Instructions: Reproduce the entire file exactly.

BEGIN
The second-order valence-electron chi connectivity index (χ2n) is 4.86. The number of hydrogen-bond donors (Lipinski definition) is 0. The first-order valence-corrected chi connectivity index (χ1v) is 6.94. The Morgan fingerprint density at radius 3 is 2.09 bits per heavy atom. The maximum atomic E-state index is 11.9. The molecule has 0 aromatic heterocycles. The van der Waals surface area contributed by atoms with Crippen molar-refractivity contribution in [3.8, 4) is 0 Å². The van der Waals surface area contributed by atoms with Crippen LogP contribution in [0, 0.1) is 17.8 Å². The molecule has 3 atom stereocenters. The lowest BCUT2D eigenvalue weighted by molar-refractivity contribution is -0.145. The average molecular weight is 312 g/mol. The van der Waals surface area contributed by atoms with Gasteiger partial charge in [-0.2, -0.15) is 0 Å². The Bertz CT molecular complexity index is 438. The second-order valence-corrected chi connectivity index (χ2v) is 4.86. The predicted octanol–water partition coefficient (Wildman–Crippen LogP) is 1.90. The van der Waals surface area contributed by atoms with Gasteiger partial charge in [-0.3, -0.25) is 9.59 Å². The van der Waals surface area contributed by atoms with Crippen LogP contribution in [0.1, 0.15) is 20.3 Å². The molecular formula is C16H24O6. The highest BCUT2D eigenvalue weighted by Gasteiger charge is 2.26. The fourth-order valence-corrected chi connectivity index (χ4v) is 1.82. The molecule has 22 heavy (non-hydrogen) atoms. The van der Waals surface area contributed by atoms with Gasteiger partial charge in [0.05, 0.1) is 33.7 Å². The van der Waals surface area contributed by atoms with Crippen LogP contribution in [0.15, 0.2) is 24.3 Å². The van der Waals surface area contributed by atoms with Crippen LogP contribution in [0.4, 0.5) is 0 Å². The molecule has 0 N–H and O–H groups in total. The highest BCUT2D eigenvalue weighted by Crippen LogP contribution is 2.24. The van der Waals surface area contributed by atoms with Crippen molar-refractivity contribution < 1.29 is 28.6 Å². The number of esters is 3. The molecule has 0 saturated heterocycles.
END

The second-order valence-electron chi connectivity index (χ2n) is 4.86. The number of hydrogen-bond donors (Lipinski definition) is 0. The first-order valence-corrected chi connectivity index (χ1v) is 6.94. The Morgan fingerprint density at radius 3 is 2.09 bits per heavy atom. The maximum atomic E-state index is 11.9. The molecule has 0 aromatic heterocycles. The van der Waals surface area contributed by atoms with Crippen molar-refractivity contribution in [3.8, 4) is 0 Å². The van der Waals surface area contributed by atoms with Crippen LogP contribution in [0, 0.1) is 17.8 Å². The molecule has 3 atom stereocenters. The lowest BCUT2D eigenvalue weighted by molar-refractivity contribution is -0.145. The average molecular weight is 312 g/mol. The van der Waals surface area contributed by atoms with Gasteiger partial charge in [-0.2, -0.15) is 0 Å². The Bertz CT molecular complexity index is 438. The second-order valence-corrected chi connectivity index (χ2v) is 4.86. The predicted octanol–water partition coefficient (Wildman–Crippen LogP) is 1.90. The van der Waals surface area contributed by atoms with Gasteiger partial charge in [-0.3, -0.25) is 9.59 Å². The van der Waals surface area contributed by atoms with Crippen LogP contribution in [0.1, 0.15) is 20.3 Å². The molecular formula is C16H24O6. The highest BCUT2D eigenvalue weighted by Gasteiger charge is 2.26. The fourth-order valence-corrected chi connectivity index (χ4v) is 1.82. The molecule has 22 heavy (non-hydrogen) atoms. The van der Waals surface area contributed by atoms with Gasteiger partial charge in [0.05, 0.1) is 33.7 Å². The van der Waals surface area contributed by atoms with Crippen LogP contribution in [0.15, 0.2) is 24.3 Å². The van der Waals surface area contributed by atoms with Crippen LogP contribution in [0.4, 0.5) is 0 Å². The molecule has 0 N–H and O–H groups in total. The highest BCUT2D eigenvalue weighted by Crippen LogP contribution is 2.24. The van der Waals surface area contributed by atoms with Crippen molar-refractivity contribution < 1.29 is 28.6 Å². The number of esters is 3. The molecule has 0 saturated heterocycles.